There was an experience not too long ago where after having fluid taken off my shunt I started to exhibit signs of high intracranial pressure.  The hospital staff had me sign off on surgery even though it was clear that I was totally out of it in pain.  My aunt who is a nurse was there and extremely concerned.  Within a few days we had papers signed that made my Dad my first healthcare proxy and my aunt my number 2.


School: Hospice Experience

My time as a hospice major has taught me a lot but I think right now the most important thing I can pass on to you is what I have learned about Living wills and all that other stuff.  It is incredibly important that you have these talks with your family about what you want if you can’t speak for yourself.

Place yourself in their shoes or better yet image something has happened to one of them.   What would they want? To be put on life support? To be left to die in peace? Or anything in between.  When talking to your family it might be helpful to look at the “FIVE WISHES” website and PDF https://agingwithdignity.org/five-wishes/about-five-wishes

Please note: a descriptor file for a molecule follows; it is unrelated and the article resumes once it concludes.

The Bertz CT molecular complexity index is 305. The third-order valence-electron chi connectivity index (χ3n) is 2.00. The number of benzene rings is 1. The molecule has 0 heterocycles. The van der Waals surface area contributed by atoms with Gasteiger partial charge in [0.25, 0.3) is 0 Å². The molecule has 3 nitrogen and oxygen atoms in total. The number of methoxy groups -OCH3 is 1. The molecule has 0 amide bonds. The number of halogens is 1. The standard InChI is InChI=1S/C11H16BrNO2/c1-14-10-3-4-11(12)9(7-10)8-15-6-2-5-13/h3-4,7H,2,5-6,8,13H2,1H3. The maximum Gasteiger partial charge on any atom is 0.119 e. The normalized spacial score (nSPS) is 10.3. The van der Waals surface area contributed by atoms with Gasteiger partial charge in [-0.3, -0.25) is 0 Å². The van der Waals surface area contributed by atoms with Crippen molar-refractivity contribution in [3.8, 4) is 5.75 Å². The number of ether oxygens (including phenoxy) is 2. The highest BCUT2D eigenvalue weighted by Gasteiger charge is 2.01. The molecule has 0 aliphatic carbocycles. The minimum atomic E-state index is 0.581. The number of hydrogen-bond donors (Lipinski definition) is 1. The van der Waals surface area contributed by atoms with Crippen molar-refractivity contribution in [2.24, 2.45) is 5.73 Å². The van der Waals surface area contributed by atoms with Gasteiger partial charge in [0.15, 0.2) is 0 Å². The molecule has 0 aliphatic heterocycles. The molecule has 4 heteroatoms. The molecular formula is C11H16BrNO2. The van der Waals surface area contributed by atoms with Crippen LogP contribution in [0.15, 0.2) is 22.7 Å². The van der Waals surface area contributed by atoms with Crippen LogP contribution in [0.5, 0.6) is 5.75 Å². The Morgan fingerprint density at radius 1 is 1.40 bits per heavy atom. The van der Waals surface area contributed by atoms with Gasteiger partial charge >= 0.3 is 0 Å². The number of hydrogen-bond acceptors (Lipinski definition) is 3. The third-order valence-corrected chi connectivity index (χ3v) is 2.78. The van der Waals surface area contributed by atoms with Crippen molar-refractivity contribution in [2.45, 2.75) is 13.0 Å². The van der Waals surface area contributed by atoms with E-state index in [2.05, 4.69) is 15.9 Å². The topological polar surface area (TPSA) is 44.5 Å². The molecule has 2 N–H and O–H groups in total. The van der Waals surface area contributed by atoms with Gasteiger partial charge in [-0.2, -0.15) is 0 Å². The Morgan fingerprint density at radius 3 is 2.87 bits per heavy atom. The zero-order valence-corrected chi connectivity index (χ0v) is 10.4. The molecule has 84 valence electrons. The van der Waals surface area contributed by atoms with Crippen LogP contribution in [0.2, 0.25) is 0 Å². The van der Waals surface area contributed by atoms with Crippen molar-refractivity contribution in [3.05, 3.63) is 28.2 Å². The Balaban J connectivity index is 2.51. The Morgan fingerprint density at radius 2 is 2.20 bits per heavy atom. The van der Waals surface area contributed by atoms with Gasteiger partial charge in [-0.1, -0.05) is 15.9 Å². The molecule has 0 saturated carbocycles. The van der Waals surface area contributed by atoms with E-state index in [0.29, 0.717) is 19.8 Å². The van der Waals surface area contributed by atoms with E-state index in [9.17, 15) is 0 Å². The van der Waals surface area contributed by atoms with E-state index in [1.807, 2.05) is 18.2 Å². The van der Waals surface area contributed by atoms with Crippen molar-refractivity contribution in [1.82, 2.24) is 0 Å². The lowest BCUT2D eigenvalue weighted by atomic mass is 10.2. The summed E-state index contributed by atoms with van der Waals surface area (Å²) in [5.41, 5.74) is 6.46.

Living Wills


While living wills are not legally binding in all states, most will uphold the Five Wishes Document or you can use it as a template to write your advanced directives or attach it to your advanced directives. While living wills are more limited then advance directives like I said above most states do accept the Five Wishes because it gives more power and more direction then standard living wills.  For instance unlike standard living wills the FIVE WISHES allows you to name a couple health care proxies.


Advanced Directives

This form tells your health care agent, whomever you chose, what you want to do if something happens and you can’t speak for yourself.  It is a legally binding document and different states have different forms that are used.


Durable Power of Attorney


With Durable Power of Attorney you are choosing who you want to make medical decisions if something happens to you and you cannot speak for yourself.  It is important here as with the Advanced Directives and “Five Wishes” that you chose someone whom you trust to act in your best interest.  I know of wives who have chosen someone other than their husband because they know he wouldn’t be able to “pull the plug” I know children who have chosen people other than parent’s for the same reason.


The Nitty Gritty

With all the above documents it is important to review them occasionally and update as needed or as your preferences for care change.